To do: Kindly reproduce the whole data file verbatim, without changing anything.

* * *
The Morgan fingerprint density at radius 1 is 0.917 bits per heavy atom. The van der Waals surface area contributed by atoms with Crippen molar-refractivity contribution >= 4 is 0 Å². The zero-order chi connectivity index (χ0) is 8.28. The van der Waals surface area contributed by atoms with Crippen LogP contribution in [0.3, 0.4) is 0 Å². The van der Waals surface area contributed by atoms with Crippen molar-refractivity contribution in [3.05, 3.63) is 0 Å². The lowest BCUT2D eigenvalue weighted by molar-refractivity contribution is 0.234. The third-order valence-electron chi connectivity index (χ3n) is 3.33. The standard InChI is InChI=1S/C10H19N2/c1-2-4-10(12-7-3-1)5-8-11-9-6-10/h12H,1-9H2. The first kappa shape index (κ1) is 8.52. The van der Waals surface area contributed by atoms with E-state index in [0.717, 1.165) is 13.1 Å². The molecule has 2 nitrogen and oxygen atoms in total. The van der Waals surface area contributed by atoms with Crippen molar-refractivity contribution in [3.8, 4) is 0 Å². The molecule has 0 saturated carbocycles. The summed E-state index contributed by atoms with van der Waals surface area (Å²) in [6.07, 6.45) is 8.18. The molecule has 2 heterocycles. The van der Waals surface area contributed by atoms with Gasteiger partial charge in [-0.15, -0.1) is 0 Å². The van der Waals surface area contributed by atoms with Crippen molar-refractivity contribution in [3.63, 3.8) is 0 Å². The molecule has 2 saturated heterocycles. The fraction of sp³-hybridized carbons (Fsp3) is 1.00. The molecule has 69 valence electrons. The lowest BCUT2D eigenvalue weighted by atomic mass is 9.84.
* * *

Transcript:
The Morgan fingerprint density at radius 1 is 0.917 bits per heavy atom. The van der Waals surface area contributed by atoms with Crippen molar-refractivity contribution >= 4 is 0 Å². The zero-order chi connectivity index (χ0) is 8.28. The van der Waals surface area contributed by atoms with Crippen LogP contribution in [0.3, 0.4) is 0 Å². The van der Waals surface area contributed by atoms with Crippen molar-refractivity contribution in [3.05, 3.63) is 0 Å². The lowest BCUT2D eigenvalue weighted by molar-refractivity contribution is 0.234. The third-order valence-electron chi connectivity index (χ3n) is 3.33. The standard InChI is InChI=1S/C10H19N2/c1-2-4-10(12-7-3-1)5-8-11-9-6-10/h12H,1-9H2. The first kappa shape index (κ1) is 8.52. The van der Waals surface area contributed by atoms with E-state index in [0.717, 1.165) is 13.1 Å². The molecule has 2 nitrogen and oxygen atoms in total. The van der Waals surface area contributed by atoms with Crippen molar-refractivity contribution in [3.8, 4) is 0 Å². The molecule has 0 saturated carbocycles. The summed E-state index contributed by atoms with van der Waals surface area (Å²) in [6.07, 6.45) is 8.18. The molecule has 2 heterocycles. The van der Waals surface area contributed by atoms with Gasteiger partial charge in [-0.15, -0.1) is 0 Å². The van der Waals surface area contributed by atoms with Crippen molar-refractivity contribution in [3.63, 3.8) is 0 Å². The molecule has 2 saturated heterocycles. The fraction of sp³-hybridized carbons (Fsp3) is 1.00. The molecule has 69 valence electrons. The lowest BCUT2D eigenvalue weighted by atomic mass is 9.84.